I grew up here in Maine, but my wife Rachel is a Pennsylvanian. For those who are “from away,” our version of springtime here in Maine is a difficult one to appreciate. Rachel rhapsodizes about springtime in Pennsylvania as a season of green on every side, of dogwoods blooming, of warm sunshine streaming through forests that have come alive in a concert of birdsong. With such a picture of spring in mind, our version of spring—a couple months of mud and chilly rain, followed immediately by blackflies, does not seem appealing at first glance. But, having grown up in Maine, there is something about springtime here that speaks to me in no uncertain terms about the vibrancy of life. And for me, spring is not so much about the colors of green leaves or blue skies, but about smells—the rich, heavy scent of the frozen earth slowly coming back to life. Even if deprived of the main sense I rely on—sight—I could still tell you it was springtime in Maine simply by breathing in the air, by catching the scent of the ground thawing out.
Faith is a little bit like this. Many of us rely on our rational impulses and gut instincts to make sense of the world—these, like our sense of sight, are our primary way of understanding life. But in certain seasons of our life, seasons of doubt or skepticism, these senses don’t have much to offer us. Like looking for greenery at the beginning of a Maine springtime, looking for clear signs of God’s activity using only our gut instincts and a veneer of rationality might not bring a lot of results. So if you’re in that place where it seems like evidence of God is hard to find, I would encourage you to listen to your other senses. All human beings have certain intuitions placed deep within them, intuitions which we take for granted, but which provide clear signposts of God’s gracious presence in the world. We are all wired to desire justice, for instance—everyone objects when treated unfairly. We are also wired to appreciate beauty—in the natural world around us, in works of art, in the sound of a song: something in our hearts responds to beauty in a way that we wouldn’t expect to find if this were a meaningless world. Intuitions like this—our nature to be predisposed towards justice, goodness, beauty, joy—these are things which stand as signposts in our own nature that we are created for more than merely ourselves. God is there to be found, but sometimes, like finding springtime in Maine, we find him most clearly when we close our eyes for a moment and breathe deep.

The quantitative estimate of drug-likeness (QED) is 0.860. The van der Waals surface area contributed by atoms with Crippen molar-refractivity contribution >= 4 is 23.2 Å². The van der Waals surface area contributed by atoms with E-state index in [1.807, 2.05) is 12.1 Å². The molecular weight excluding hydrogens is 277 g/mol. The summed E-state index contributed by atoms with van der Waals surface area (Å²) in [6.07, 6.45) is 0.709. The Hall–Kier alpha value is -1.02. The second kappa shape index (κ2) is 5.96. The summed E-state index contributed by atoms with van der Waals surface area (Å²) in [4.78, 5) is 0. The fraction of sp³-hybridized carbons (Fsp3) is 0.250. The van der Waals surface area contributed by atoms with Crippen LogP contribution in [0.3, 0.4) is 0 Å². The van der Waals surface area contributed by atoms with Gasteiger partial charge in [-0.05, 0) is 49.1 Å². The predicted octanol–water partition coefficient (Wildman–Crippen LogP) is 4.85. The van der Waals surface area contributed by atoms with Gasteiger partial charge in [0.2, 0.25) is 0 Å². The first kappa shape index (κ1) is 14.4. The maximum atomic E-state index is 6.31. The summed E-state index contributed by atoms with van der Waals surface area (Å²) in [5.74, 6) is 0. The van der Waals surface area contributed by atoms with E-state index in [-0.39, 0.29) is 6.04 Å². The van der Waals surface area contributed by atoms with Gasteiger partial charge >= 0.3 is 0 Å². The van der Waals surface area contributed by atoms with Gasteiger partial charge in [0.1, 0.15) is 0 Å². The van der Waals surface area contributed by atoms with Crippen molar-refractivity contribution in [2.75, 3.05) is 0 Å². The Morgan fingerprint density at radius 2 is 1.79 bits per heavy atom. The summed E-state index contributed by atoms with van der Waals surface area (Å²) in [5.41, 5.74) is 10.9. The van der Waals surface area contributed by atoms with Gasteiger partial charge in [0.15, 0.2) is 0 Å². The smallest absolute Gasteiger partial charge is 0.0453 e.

Let me draw one more parallel between springtime and the life of faith. Some people try to grudgingly keep God at a distance, as if opening our eyes to his truth would primarily mean having to buckle down to the hard and bitter work of trying to be good. This attitude entirely misses the point. It would be as if we Mainers, having sat through a long, bleak winter, said to ourselves, “I really don’t want spring to come, because springtime brings a lot of work—raking, planting, mowing, cleaning—I’d rather just sit inside and let it keep snowing.” Rather, most of us are joyfully ready for the simple and soul-cleansing work of spring when it arrives. It’s the same way with coming to faith in God through Jesus Christ—yes, it will mean a change in some of our habits and ways of living—but just like springtime, it will be a change ushered in by incredible joy and energy and new life. The call to come to faith in God is not a subpoena that forces us into a life of gray drudgery; it is an invitation to leave behind our old, closed-up homes, step out into the spring rain, and dance.